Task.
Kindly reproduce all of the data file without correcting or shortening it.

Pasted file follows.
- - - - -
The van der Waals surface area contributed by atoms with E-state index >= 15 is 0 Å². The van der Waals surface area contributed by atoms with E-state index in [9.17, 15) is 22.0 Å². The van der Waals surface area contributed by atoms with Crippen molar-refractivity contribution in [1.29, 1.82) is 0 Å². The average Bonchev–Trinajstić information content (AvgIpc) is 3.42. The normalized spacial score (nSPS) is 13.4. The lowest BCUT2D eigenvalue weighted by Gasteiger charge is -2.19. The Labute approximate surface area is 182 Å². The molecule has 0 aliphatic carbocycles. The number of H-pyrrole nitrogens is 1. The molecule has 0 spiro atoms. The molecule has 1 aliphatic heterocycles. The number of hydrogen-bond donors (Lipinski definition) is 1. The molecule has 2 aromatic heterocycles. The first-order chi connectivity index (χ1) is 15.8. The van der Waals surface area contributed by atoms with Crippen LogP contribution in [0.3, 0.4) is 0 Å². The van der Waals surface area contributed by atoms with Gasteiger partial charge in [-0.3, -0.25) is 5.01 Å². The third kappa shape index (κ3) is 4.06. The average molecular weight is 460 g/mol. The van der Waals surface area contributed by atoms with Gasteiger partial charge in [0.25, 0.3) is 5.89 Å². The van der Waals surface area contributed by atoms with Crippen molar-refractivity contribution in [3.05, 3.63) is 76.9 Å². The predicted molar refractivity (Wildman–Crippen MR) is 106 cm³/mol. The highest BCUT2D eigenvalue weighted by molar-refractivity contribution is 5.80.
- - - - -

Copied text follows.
The van der Waals surface area contributed by atoms with E-state index >= 15 is 0 Å². The van der Waals surface area contributed by atoms with E-state index in [9.17, 15) is 22.0 Å². The van der Waals surface area contributed by atoms with Crippen molar-refractivity contribution in [1.29, 1.82) is 0 Å². The average Bonchev–Trinajstić information content (AvgIpc) is 3.42. The normalized spacial score (nSPS) is 13.4. The lowest BCUT2D eigenvalue weighted by Gasteiger charge is -2.19. The Labute approximate surface area is 182 Å². The molecule has 0 aliphatic carbocycles. The number of H-pyrrole nitrogens is 1. The molecule has 0 spiro atoms. The molecule has 1 aliphatic heterocycles. The number of hydrogen-bond donors (Lipinski definition) is 1. The molecule has 2 aromatic heterocycles. The first-order chi connectivity index (χ1) is 15.8. The van der Waals surface area contributed by atoms with Crippen LogP contribution in [0.3, 0.4) is 0 Å². The van der Waals surface area contributed by atoms with Gasteiger partial charge in [-0.3, -0.25) is 5.01 Å². The third kappa shape index (κ3) is 4.06. The average molecular weight is 460 g/mol. The van der Waals surface area contributed by atoms with Gasteiger partial charge in [0.25, 0.3) is 5.89 Å². The van der Waals surface area contributed by atoms with Crippen molar-refractivity contribution in [3.05, 3.63) is 76.9 Å². The predicted molar refractivity (Wildman–Crippen MR) is 106 cm³/mol. The highest BCUT2D eigenvalue weighted by molar-refractivity contribution is 5.80.